Currently, it is impossible to accurately predict how long concussions will last. There must be full recovery before someone is allowed to return to participation. Connecticut Law now requires that no athlete may resume participation until they have received written medical clearance from a licensed health care professional (Physician, Physician Assistant, Advanced Practice Registered Nurse, Athletic Trainer) trained in the evaluation and management of concussions.
*If at any time signs or symptoms should return during the RTP progression, the athlete should stop activity that day. If the athlete’s symptoms are gone the next day, s/he may resume the RTP progression at the last step completed in which no symptoms were present. If symptoms return and don’t resolve, the athlete should be referred back to their medical provider.
Part III – HEAD INJURIES
Injuries to the head include:
Concussions: (See above information) There are several head injuries associated with concussions which can be severe in nature including:
a) Second Impact Syndrome – Athletes who sustain a concussion and return to play prior to being recovered from the concussion are also at risk for Second Impact Syndrome (SIS), a rare but life-altering condition that can result in rapid brain swelling, permanent brain damage or death.
b) Post-Concussion Syndrome – A group of physical, cognitive and emotional problems that can persist for weeks, months, or indefinitely after a concussion.
Scalp Injury: Most head injuries only damage the scalp (a cut, scrape, bruise or swelling). Big lumps (bruises) can occur with minor injuries because there is a large blood supply to the scalp. For the same reason, small cuts on the head may bleed a lot. Bruises on the forehead sometimes cause black eyes 1 to 3 days later because the blood spreads downward by gravity.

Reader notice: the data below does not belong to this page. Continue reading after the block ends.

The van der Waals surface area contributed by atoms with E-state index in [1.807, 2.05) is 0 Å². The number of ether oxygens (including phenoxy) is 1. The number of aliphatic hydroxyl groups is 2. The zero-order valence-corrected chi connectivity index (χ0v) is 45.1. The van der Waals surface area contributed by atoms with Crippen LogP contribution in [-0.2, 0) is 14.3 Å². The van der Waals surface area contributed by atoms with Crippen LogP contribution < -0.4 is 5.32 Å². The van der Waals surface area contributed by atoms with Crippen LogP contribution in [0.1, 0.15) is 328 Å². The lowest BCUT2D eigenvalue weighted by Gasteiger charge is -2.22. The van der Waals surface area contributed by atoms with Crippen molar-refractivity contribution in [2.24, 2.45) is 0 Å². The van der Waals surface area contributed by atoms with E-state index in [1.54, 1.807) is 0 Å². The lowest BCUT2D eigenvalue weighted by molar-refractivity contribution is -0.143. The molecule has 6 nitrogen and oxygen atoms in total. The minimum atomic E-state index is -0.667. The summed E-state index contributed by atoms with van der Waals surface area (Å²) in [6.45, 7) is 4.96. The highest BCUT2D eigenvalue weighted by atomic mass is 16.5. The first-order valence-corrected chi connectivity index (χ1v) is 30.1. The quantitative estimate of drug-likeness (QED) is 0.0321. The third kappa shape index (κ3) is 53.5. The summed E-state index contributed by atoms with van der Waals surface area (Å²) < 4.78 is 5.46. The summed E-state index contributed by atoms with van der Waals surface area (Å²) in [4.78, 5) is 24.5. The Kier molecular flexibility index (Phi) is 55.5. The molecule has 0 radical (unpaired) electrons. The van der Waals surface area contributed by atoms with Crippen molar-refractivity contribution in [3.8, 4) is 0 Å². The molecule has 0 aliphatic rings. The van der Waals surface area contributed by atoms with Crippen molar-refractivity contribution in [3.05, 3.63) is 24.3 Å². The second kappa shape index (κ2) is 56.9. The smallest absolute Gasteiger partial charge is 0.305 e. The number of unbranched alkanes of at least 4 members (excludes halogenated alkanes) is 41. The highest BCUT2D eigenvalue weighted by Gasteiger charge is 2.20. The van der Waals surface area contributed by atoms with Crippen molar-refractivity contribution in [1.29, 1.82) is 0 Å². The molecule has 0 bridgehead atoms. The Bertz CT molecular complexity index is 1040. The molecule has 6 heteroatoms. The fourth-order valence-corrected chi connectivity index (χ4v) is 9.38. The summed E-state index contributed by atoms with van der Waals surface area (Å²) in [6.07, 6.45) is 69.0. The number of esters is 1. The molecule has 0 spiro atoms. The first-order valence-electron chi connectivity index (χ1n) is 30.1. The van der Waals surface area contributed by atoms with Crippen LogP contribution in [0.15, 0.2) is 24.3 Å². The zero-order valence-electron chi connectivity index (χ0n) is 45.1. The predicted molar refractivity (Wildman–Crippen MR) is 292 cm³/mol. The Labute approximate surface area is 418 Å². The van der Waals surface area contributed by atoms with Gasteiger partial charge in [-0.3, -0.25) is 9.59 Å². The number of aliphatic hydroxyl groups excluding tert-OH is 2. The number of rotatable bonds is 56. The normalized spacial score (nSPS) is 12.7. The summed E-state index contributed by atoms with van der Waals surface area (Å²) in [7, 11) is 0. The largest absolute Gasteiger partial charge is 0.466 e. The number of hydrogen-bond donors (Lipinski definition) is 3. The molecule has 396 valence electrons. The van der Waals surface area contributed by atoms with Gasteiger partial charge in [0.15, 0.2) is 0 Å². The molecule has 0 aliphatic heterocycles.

Skull Fracture: Only 1% to 2% of children with head injuries will get a skull fracture. Usually there are no other symptoms except for a headache at the site where the head was hit. Most skull fractures occur without any injury to the brain and they heal easily.
Brain Injuries: These injuries are rare but are recognized by the presence of the following symptoms:
a) Difficult to awaken or keep awake
b) Confused thinking and talking
c) Slurred speech
d) Weakness of arms or legs
e) Unsteady walking
1. NFHS. Concussions. 2008 NFHS Sports Medicine Handbook (Third Edition). 2008: 77-82. http://www.nfhs.org
2. McCrory, Paul MBBS, PhD; Meeuwisse, Willem MD, PhD; Johnston, Karen MD, PhD; Dvorak, Jiri MD; Aubry, Mark MD; Molloy, Mick MB; Cantu, Robert MA, MD. Consensus Statement on Concussion in Sport, 3rd International Conference on Concussion in Sport Held in Zurich,
November 2008. Clinical Journal of Sport Medicine: May 2009 – Volume 19 – Issue 3 – pp 185-200.
3. Centers for Disease Control and Prevention. Heads Up: Concussion in High School Sports. http://www.cdc.gov/NCIPC/tbi/Coaches_Tool_Kit.htm.
4. U.S. Department of Health and Human Services Centers for Disease Control and Prevention. A Fact Sheet for Coaches (2009). Retrieved on June 16, 2010. http://www.cdc.gov/concussion/pdf/coaches_Engl.pdf
5. American Academy of Pediatrics – Healthychildren. Symptom Check: Head Injury. Retrieved on June 16, 2010.
Centers for Disease Control and Prevention. Injury Prevention & Control: Traumatic Brain Injury. Retrieved on June 16, 2010.
Centers for Disease Control and Prevention. Heads Up: Concussion in High School Sports Guide for Coaches. Retrieved on June 16, 2010.